You’re watching miles of tranquility, as you sit on the roof terrace and drink in the scene. Small wooden boats, known here as pinasse, idle on the river surface as fishermen throw their nets. Larger boats pass through, carrying river sand, people and luggage. They’re motored by outboard engines, but the noise does not take away that feeling of serenity.
The Niger River is Mali’s lifeline, its artery. The Hambe Hotel, sitting on the southern bank a few miles from the center of Ségou, taps into this resource. “I don’t like importing things,” confesses Annicet Kabyrou Dena, who together with his wife, Anne, has run this hotel since 2012. “I find it abnormal that our economy depends on stuff from elsewhere.” The solution? Make as much as you can yourself, and grow your own food.
“Everything on the menu is from here,” Dena asserts. There are vegetable gardens adjacent to the hotel — and next to the river. The dairy, the meat, all local. Fruit juice gets delivered by a small female-run factory in the capital, Bamako. And the building? Made from banco, based on river mud. It ensures the rooms stay cool while it’s hot outside.
The Hambe has Wi-Fi but, like everything in Ségou, it does not move fast. Patience pays.
“It’s the view, it’s the sunset, especially the sunset,” enthuses occasional visitor Bas Springer from the Netherlands. Actually, his reason for coming to Ségou and the Hambe is a very particular one: live music. Every year in February, Ségou hosts the Festival sur le Niger, and this gives Dena the opportunity to splurge on his other passion. “We have a stage, where we organize jam sessions. Not only during the festival, that’s a high point of course, but the whole year.”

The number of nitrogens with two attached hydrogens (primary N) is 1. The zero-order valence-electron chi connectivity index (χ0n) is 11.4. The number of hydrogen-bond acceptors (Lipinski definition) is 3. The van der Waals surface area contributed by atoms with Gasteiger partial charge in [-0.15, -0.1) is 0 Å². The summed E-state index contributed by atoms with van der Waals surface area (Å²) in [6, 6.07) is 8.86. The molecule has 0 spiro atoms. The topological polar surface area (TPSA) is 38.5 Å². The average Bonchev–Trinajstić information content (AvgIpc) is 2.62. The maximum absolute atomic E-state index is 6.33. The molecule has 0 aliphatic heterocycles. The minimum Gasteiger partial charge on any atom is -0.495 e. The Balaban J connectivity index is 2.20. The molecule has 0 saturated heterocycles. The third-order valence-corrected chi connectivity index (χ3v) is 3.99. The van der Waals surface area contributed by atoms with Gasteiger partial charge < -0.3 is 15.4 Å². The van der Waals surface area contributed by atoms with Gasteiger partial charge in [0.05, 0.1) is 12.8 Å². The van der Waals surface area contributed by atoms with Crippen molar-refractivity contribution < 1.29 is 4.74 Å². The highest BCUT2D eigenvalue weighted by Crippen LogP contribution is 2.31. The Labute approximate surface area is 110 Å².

Look down from your prime spot on the roof terrace; there it is, under an old tree. It was from there that guitarist Adama Yalomba’s blistering solos found their way into my ears more than four years ago and have stayed ever since. Another regular is Bassékou Kouyaté, born and raised in Ségou, like Dena. He got the world to listen to the great-granddaddy of the banjo, the ngoni.
“[Dena] had asked me to come and take a few shots of the bands playing here,” recalls French freelance photographer Nicolas Réméné, who has made Mali his home. “Then, very slowly, this idea grew to make an exhibition of my work,” he explains. The hotel now has a gallery that features local artists.
Slowness, a key word here. The Hambe has Wi-Fi but, like everything in Ségou, it does not move fast. Patience pays. The same goes for the food: Never be in a hurry. If you get bored with the view (which you won’t), you can always take a taxi into town and watch the river from another angle. But you’ll be back soon enough.
Go There: The Hambe Hotel
- How to get there: Bamako and Ségou are connected by 150 miles of good road. Coaches start leaving at 5 a.m. from any of Bamako’s numerous bus stations, and there are almost no coaches after midday. Ask a taxi to take you to the Hambe in Ségou Coura for about CFA2,000 ($4). Bus fare from Bamako: CFA3,000 ($6).
- Cost: Rooms start at $37 and go up to $70 a night. Breakfast not included.
- Pro tip: When out and about in Ségou, bring identification. The town is safe, but the region of the same name has had security issues. Spot checks may occur. Be polite and friendly.
Explore the world
This year, OZY is going Around the World, bringing you untold stories from every single country on the map, one day at a time, to introduce you to new people, new trends and new places.